Okay, moving on to our two other US clinical trials in Dermal Wound Healing. We've just completed a Phase I trial. Like in the situation of our animal data in diabetic mice, you can see on the right hand side very significant increase in healing when you put FGF-1 on this wound. This is the topical application now on diabetic wounds.

The right hand, the total closure panels is the FDA recommended end point for our clinical trials, time to total closure. You can see in these diabetic mice, we get a significant increase in total closure, an increase in about 30 days in these pre-clinical experiments.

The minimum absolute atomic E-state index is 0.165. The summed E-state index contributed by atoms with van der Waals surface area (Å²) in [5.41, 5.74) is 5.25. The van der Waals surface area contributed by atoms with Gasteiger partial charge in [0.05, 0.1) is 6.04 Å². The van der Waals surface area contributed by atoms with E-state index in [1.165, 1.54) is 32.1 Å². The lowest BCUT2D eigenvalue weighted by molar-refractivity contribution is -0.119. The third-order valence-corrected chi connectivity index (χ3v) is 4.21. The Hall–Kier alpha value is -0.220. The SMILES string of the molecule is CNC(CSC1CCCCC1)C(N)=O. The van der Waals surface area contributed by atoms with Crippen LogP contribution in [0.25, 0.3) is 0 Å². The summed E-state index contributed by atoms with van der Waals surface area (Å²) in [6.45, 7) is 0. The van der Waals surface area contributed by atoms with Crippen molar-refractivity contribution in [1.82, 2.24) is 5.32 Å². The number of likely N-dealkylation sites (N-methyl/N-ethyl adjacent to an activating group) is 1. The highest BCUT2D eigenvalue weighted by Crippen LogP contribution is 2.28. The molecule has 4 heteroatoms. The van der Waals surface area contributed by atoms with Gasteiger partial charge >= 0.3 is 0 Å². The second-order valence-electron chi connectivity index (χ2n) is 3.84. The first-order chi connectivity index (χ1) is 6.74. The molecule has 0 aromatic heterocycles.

Our Phase I is just ending with just basically a safety study where we've dosed eight patients, and we will hopefully start our Phase II efficacy study later this year or the beginning of next year.

We have FDA authorization to begin Phase I study in peripheral artery disease which is basically the same disease in the legs of patients, as we see in the hearts. On the right hand side there you can see an angiogram that's some one with PAD. The Stenosis, clearly blockage there and again like in heart we'll inject the FGF-1 locally in to the leg muscles.

I won't go into this, we have -- like animal data is that this growth factor does work in animal models of PAD. And this is a trial design we'll be looking at six sites in the US, three doses of FGF-1 placebo control which is important and we'll be making about 10 injections scattered both at the sign of Stenosis as well as in the cap. And the end point here is mainly walking, a six minute walk test.